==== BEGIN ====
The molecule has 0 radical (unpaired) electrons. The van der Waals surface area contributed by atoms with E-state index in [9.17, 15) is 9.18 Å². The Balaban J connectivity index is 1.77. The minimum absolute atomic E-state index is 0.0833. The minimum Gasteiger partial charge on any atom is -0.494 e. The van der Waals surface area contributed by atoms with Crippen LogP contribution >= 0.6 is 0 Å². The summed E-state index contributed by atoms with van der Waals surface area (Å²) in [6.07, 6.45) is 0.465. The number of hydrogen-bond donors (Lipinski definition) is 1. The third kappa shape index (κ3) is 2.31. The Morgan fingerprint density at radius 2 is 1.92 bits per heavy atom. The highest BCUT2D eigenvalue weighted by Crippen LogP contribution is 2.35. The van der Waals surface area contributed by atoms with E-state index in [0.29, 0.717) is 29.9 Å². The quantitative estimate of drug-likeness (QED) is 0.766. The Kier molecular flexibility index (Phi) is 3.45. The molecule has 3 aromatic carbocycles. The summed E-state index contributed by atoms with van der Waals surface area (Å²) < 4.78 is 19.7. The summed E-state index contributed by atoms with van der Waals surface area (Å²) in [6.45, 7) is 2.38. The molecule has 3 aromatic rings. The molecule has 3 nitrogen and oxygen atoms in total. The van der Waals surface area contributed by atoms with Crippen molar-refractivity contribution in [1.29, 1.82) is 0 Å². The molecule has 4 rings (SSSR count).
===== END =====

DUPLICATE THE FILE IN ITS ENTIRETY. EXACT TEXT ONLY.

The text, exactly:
The molecule has 0 radical (unpaired) electrons. The van der Waals surface area contributed by atoms with E-state index in [9.17, 15) is 9.18 Å². The Balaban J connectivity index is 1.77. The minimum absolute atomic E-state index is 0.0833. The minimum Gasteiger partial charge on any atom is -0.494 e. The van der Waals surface area contributed by atoms with Crippen LogP contribution >= 0.6 is 0 Å². The summed E-state index contributed by atoms with van der Waals surface area (Å²) in [6.07, 6.45) is 0.465. The number of hydrogen-bond donors (Lipinski definition) is 1. The third kappa shape index (κ3) is 2.31. The Morgan fingerprint density at radius 2 is 1.92 bits per heavy atom. The highest BCUT2D eigenvalue weighted by Crippen LogP contribution is 2.35. The van der Waals surface area contributed by atoms with E-state index in [0.29, 0.717) is 29.9 Å². The quantitative estimate of drug-likeness (QED) is 0.766. The Kier molecular flexibility index (Phi) is 3.45. The molecule has 3 aromatic carbocycles. The summed E-state index contributed by atoms with van der Waals surface area (Å²) < 4.78 is 19.7. The summed E-state index contributed by atoms with van der Waals surface area (Å²) in [6.45, 7) is 2.38. The molecule has 3 aromatic rings. The molecule has 3 nitrogen and oxygen atoms in total. The van der Waals surface area contributed by atoms with Crippen molar-refractivity contribution in [1.29, 1.82) is 0 Å². The molecule has 4 rings (SSSR count).